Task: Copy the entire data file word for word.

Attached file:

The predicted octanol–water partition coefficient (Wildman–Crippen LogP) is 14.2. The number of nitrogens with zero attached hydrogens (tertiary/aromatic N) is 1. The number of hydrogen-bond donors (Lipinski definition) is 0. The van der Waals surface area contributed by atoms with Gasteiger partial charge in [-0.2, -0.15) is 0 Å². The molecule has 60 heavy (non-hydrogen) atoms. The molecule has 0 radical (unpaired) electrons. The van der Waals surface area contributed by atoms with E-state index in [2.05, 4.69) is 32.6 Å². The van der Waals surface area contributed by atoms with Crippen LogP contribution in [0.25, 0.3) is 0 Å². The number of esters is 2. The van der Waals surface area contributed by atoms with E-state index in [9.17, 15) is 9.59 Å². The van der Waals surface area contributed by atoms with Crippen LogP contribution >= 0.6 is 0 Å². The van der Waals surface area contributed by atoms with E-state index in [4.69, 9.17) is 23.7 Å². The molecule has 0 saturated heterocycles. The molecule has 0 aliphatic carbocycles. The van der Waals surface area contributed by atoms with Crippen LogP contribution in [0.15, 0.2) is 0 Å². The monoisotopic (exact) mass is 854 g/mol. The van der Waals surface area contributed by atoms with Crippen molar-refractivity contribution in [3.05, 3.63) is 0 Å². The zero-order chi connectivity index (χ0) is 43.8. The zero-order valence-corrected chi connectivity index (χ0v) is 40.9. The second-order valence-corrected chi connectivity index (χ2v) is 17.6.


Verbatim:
The predicted octanol–water partition coefficient (Wildman–Crippen LogP) is 14.2. The number of nitrogens with zero attached hydrogens (tertiary/aromatic N) is 1. The number of hydrogen-bond donors (Lipinski definition) is 0. The van der Waals surface area contributed by atoms with Gasteiger partial charge in [-0.2, -0.15) is 0 Å². The molecule has 60 heavy (non-hydrogen) atoms. The molecule has 0 radical (unpaired) electrons. The van der Waals surface area contributed by atoms with E-state index in [2.05, 4.69) is 32.6 Å². The van der Waals surface area contributed by atoms with Crippen LogP contribution in [0.25, 0.3) is 0 Å². The number of esters is 2. The van der Waals surface area contributed by atoms with E-state index in [9.17, 15) is 9.59 Å². The van der Waals surface area contributed by atoms with Crippen LogP contribution >= 0.6 is 0 Å². The van der Waals surface area contributed by atoms with E-state index in [4.69, 9.17) is 23.7 Å². The molecule has 0 saturated heterocycles. The molecule has 0 aliphatic carbocycles. The van der Waals surface area contributed by atoms with Crippen LogP contribution in [0.15, 0.2) is 0 Å². The monoisotopic (exact) mass is 854 g/mol. The van der Waals surface area contributed by atoms with Crippen molar-refractivity contribution in [3.05, 3.63) is 0 Å². The zero-order chi connectivity index (χ0) is 43.8. The zero-order valence-corrected chi connectivity index (χ0v) is 40.9. The second-order valence-corrected chi connectivity index (χ2v) is 17.6.